Fictions of Desire: Narrative Form in the Novels of Nagai Kafu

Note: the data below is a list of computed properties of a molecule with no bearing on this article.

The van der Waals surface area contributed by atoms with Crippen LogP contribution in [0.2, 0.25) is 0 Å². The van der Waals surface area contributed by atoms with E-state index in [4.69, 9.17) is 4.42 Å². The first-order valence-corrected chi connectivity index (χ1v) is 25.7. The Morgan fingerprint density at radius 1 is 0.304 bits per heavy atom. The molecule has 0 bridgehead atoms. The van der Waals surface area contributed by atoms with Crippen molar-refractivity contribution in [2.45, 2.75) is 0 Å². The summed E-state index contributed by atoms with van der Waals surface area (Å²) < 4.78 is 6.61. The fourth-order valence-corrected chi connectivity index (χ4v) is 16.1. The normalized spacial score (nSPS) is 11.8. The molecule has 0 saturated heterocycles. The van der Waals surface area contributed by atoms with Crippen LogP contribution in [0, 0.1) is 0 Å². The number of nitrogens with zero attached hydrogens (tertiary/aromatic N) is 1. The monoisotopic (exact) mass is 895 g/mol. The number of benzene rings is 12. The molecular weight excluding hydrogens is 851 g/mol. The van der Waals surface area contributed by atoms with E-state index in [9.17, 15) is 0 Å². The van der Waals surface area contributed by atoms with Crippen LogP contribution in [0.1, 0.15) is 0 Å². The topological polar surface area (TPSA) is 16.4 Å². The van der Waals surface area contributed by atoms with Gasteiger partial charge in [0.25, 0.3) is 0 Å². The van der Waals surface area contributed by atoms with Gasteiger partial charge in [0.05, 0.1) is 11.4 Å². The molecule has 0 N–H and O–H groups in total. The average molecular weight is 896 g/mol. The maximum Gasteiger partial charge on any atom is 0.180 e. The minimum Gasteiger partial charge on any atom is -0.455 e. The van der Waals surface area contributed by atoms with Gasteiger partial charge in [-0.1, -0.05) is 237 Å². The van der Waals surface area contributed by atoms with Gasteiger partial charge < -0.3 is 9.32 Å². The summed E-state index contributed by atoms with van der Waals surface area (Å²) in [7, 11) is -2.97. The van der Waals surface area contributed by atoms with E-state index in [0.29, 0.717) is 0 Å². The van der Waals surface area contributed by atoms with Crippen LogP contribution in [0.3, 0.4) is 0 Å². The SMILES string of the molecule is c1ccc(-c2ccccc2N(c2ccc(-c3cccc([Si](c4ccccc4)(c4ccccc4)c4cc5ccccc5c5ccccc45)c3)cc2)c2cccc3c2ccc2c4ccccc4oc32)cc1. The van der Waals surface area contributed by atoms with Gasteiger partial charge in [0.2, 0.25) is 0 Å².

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The literary career of Nagai Kafu is generally seen as an act of nostalgia, the quintessential return to Japan in the form of a long search for the traditional past in a rapidly modernizing Tokyo. Kafu is best known as a lyrical writer of elegies to a vanished Tokyo, whose work is stylistically rich yet lacks intellectual depth. Rather than focus on the writer's lyricism and imagery as other critics have done before him, the author examines Kafu's fiction in terms of narrative strategy, placing him squarely within some of the most important currents of literary modernism - at the nexus of naturalism and the largely antithetical development of the modernist reflexive novel. Snyder argues persuasively that Kafu both learned from and ultimately parodied the naturalists, thus creating a kind of self-conscious fiction, which rather than attempting the naturalist strategy of presenting real life , draws attention to its very fictionality and the central place of language in narrative.